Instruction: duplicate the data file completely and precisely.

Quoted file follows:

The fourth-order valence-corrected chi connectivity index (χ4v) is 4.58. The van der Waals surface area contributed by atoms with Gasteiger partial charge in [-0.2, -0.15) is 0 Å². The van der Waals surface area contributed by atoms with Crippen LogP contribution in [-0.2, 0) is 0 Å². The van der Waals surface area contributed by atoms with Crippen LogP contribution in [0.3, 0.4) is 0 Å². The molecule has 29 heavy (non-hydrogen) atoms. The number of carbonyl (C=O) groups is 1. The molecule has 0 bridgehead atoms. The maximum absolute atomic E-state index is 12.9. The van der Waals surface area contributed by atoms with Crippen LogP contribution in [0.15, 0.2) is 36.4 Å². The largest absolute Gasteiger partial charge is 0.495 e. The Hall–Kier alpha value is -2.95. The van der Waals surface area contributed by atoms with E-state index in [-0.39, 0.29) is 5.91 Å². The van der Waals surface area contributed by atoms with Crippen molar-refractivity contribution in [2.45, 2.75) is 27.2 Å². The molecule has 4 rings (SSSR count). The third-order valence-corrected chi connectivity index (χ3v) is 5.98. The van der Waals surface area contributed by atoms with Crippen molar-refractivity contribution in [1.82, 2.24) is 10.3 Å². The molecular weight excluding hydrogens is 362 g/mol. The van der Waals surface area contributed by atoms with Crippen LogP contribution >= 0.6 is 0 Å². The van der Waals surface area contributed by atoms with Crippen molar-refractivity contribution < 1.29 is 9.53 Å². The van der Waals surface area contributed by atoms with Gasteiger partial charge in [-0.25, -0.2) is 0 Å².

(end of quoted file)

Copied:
The fourth-order valence-corrected chi connectivity index (χ4v) is 4.58. The van der Waals surface area contributed by atoms with Gasteiger partial charge in [-0.2, -0.15) is 0 Å². The van der Waals surface area contributed by atoms with Crippen LogP contribution in [-0.2, 0) is 0 Å². The van der Waals surface area contributed by atoms with Crippen LogP contribution in [0.3, 0.4) is 0 Å². The molecule has 29 heavy (non-hydrogen) atoms. The number of carbonyl (C=O) groups is 1. The molecule has 0 bridgehead atoms. The maximum absolute atomic E-state index is 12.9. The van der Waals surface area contributed by atoms with Crippen LogP contribution in [0.15, 0.2) is 36.4 Å². The largest absolute Gasteiger partial charge is 0.495 e. The Hall–Kier alpha value is -2.95. The van der Waals surface area contributed by atoms with E-state index in [-0.39, 0.29) is 5.91 Å². The van der Waals surface area contributed by atoms with Crippen molar-refractivity contribution in [2.45, 2.75) is 27.2 Å². The molecule has 4 rings (SSSR count). The third-order valence-corrected chi connectivity index (χ3v) is 5.98. The van der Waals surface area contributed by atoms with Crippen molar-refractivity contribution in [1.82, 2.24) is 10.3 Å². The molecular weight excluding hydrogens is 362 g/mol. The van der Waals surface area contributed by atoms with Crippen LogP contribution >= 0.6 is 0 Å². The van der Waals surface area contributed by atoms with Crippen molar-refractivity contribution < 1.29 is 9.53 Å². The van der Waals surface area contributed by atoms with Gasteiger partial charge in [-0.25, -0.2) is 0 Å².